Why are we channelling the country’s resources so the civil service can play at being theologians? What business does a government have with the paltry affair of holy scriptures?

In an ironic twist, the warning had come in response to the “Let’s Read the Quran” (LRTQ) programme, which as the name suggests, is actually urging people of all faiths to, well, read the Quran — and ultimately understand it through a language that they are most familiar with.

It is a common belief that for a Muslim to be rewarded for good deeds, it is enough for him to recite the Quran, without even understanding it. The reward of course applies only to the original Arabic text, and does not count when the Quran is a “mere” translation.

This is of course, problematic, like any usual show of blind faith. It is a common source of pride for many Muslim parents for their children to finish reciting the whole 114 chapters of Quran — called “khatam” — even when they understood nought of it.

For example, a piece in Sinar Harian on Wednesday reported a 14-year-old boy in Batu Pahat suffered from a spinal illness, and therefore was unable to attend school.  Parit Yaani assemblyman Aminolhuda Hassan who visited him then remarked that he was “amazed” that despite the boy not finishing school, he had “khatam” the Quran, as if the latter was a more significant achievement.

LRTQ claimed it aims to remedy this simplistic view, pointing out there is a greater reward to read the Quran and understand it, and even greater if a Muslim practises what he has learnt from the book.

Despite all that, one wonders why the need for the original text to come with the translations? After all, the original Quran itself can easily be found in bookstores, if not mosques. And failing that, there is always

Therein lies the paradox of the holy book, itself allegedly orally revealed over a period of around 23 years to the illiterate prophet, and widely believed to have been compiled and canonised from memory only decades after his death: can a book purporting a universal message only be understood fully by those who fathom the Arabic language?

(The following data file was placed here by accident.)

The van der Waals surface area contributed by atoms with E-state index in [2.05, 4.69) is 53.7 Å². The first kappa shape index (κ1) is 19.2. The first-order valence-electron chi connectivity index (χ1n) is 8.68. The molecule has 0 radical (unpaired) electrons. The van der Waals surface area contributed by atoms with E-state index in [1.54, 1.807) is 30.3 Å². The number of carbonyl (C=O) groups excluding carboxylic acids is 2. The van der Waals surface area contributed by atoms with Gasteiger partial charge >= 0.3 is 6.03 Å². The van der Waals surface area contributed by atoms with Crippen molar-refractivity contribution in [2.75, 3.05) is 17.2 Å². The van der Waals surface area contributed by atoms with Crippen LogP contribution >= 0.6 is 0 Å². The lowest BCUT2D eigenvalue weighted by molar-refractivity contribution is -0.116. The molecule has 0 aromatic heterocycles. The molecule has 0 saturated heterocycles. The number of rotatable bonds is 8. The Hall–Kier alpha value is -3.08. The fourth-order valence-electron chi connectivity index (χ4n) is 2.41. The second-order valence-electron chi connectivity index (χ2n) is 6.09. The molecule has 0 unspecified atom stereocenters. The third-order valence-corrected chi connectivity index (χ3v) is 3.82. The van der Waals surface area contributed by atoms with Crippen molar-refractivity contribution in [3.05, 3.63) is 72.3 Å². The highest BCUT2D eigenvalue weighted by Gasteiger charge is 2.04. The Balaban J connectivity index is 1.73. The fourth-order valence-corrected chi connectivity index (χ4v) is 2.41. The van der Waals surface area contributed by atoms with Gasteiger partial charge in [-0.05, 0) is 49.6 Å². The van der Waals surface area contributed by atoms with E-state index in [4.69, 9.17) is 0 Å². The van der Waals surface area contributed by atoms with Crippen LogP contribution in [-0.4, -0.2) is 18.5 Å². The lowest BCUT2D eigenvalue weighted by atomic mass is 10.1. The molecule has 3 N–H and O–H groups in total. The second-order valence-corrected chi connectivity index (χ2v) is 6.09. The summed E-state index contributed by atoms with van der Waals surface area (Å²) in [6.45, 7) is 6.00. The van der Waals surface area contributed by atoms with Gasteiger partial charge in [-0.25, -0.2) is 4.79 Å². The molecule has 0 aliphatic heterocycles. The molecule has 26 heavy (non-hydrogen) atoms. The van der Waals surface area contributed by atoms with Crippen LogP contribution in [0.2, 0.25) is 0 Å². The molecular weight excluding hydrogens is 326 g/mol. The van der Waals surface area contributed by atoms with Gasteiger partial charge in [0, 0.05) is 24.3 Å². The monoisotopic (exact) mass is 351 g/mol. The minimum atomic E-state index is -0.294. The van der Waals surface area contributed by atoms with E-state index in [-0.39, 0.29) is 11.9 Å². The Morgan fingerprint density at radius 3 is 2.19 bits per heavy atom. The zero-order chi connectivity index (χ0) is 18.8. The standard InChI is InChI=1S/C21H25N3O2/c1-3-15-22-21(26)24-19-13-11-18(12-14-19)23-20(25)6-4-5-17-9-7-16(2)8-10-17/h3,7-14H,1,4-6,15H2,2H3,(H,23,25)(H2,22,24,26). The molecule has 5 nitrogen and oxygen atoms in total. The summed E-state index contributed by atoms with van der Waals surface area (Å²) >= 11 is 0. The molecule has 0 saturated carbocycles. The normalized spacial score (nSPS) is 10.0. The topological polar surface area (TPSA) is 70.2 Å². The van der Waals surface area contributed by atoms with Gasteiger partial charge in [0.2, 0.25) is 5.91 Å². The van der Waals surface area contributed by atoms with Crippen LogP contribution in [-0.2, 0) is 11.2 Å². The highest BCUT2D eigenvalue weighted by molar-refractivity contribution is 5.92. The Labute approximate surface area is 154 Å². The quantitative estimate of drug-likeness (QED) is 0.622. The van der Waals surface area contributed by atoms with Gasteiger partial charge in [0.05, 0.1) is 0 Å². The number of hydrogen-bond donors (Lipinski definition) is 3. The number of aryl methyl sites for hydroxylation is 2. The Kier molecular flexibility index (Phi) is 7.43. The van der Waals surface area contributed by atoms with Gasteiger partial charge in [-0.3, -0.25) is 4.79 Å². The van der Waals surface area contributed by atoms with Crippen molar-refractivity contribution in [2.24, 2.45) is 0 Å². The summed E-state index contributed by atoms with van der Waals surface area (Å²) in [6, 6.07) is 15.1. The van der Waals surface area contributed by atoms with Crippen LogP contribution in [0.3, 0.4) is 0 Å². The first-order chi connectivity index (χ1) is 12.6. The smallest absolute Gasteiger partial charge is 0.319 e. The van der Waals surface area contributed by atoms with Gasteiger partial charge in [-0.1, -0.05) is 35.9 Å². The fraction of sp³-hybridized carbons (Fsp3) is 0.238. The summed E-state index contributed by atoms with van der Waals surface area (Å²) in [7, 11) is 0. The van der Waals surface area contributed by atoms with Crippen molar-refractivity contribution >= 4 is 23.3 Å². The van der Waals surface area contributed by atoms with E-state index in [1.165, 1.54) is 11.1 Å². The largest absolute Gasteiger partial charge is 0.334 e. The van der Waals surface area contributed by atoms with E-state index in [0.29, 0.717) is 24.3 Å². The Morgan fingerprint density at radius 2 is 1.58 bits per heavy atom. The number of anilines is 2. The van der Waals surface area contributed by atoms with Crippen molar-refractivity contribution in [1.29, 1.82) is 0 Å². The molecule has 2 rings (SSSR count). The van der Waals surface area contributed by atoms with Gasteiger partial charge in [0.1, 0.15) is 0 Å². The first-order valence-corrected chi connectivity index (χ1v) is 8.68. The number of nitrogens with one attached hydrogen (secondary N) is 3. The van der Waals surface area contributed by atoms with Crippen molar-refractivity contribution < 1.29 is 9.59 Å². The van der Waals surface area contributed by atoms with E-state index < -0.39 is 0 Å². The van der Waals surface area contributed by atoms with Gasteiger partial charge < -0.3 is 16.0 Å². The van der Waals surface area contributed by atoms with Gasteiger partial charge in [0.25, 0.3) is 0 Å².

And how do adherents square off Quranic verses said to espouse bloodshed and bigotry, especially against non-believers and disbelievers, and misogyny?

Was it a simple case of misinterpreting what was said in the book? The Study Quran, for one, believes so, providing alternative interpretations to controversial verses. But this has led to critics accusing its editor and authors of being apologists whitewashing Islamic tenets.

Perhaps the original Quran really “meant what it said.” Perhaps modern Islamic scholars who try to reinterpret age-old scriptures to suit the times are merely that — revisionists.

While some can be honest with themselves, and inevitably reject the doctrine, it is unlikely that Islam will go away soon. And for the millions of adherents in the world who cannot survive without faith, they would need something to hold on to that is more relevant with the moral and progressive values of the current century.

But it is undeniable that there is a need for a moral compass that is opposite of the Islam professed by violent extremists; if it takes revisionism to reform Islam for the modern ages, then so be it.